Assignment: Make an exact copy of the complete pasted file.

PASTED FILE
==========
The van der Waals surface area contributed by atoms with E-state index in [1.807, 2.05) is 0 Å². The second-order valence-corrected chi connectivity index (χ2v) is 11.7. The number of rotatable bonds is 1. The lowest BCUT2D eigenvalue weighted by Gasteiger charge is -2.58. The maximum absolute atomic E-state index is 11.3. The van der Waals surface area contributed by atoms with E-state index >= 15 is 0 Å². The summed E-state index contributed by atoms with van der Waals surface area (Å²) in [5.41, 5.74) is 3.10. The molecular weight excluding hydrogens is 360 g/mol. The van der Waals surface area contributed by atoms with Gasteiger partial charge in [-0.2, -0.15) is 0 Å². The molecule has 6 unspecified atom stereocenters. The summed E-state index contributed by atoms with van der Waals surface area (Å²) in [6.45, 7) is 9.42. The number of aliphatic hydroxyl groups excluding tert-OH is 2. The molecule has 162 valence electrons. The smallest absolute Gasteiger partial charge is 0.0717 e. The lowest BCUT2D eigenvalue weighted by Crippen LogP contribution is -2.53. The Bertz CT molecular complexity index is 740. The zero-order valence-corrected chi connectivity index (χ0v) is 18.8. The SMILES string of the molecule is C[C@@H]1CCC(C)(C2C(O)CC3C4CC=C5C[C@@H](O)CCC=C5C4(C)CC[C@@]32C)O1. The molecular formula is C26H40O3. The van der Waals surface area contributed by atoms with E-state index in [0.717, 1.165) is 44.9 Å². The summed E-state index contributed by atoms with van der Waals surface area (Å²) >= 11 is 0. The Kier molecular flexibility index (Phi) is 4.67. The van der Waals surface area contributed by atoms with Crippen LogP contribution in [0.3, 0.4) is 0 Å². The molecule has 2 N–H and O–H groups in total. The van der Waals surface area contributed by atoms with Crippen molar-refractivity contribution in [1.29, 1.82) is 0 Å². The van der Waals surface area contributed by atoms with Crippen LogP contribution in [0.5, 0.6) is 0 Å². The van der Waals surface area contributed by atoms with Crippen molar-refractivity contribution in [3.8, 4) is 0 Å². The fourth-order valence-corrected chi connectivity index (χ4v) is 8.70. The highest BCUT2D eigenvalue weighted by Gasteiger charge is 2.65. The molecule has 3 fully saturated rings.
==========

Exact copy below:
The van der Waals surface area contributed by atoms with E-state index in [1.807, 2.05) is 0 Å². The second-order valence-corrected chi connectivity index (χ2v) is 11.7. The number of rotatable bonds is 1. The lowest BCUT2D eigenvalue weighted by Gasteiger charge is -2.58. The maximum absolute atomic E-state index is 11.3. The van der Waals surface area contributed by atoms with E-state index >= 15 is 0 Å². The summed E-state index contributed by atoms with van der Waals surface area (Å²) in [5.41, 5.74) is 3.10. The molecular weight excluding hydrogens is 360 g/mol. The van der Waals surface area contributed by atoms with Gasteiger partial charge in [-0.2, -0.15) is 0 Å². The molecule has 6 unspecified atom stereocenters. The summed E-state index contributed by atoms with van der Waals surface area (Å²) in [6.45, 7) is 9.42. The number of aliphatic hydroxyl groups excluding tert-OH is 2. The molecule has 162 valence electrons. The smallest absolute Gasteiger partial charge is 0.0717 e. The lowest BCUT2D eigenvalue weighted by Crippen LogP contribution is -2.53. The Bertz CT molecular complexity index is 740. The zero-order valence-corrected chi connectivity index (χ0v) is 18.8. The SMILES string of the molecule is C[C@@H]1CCC(C)(C2C(O)CC3C4CC=C5C[C@@H](O)CCC=C5C4(C)CC[C@@]32C)O1. The molecular formula is C26H40O3. The van der Waals surface area contributed by atoms with E-state index in [0.717, 1.165) is 44.9 Å². The summed E-state index contributed by atoms with van der Waals surface area (Å²) >= 11 is 0. The Kier molecular flexibility index (Phi) is 4.67. The van der Waals surface area contributed by atoms with Crippen LogP contribution in [0.3, 0.4) is 0 Å². The molecule has 2 N–H and O–H groups in total. The van der Waals surface area contributed by atoms with Crippen molar-refractivity contribution in [1.29, 1.82) is 0 Å². The van der Waals surface area contributed by atoms with Crippen LogP contribution in [0.5, 0.6) is 0 Å². The van der Waals surface area contributed by atoms with Crippen molar-refractivity contribution in [3.8, 4) is 0 Å². The fourth-order valence-corrected chi connectivity index (χ4v) is 8.70. The highest BCUT2D eigenvalue weighted by Gasteiger charge is 2.65. The molecule has 3 fully saturated rings.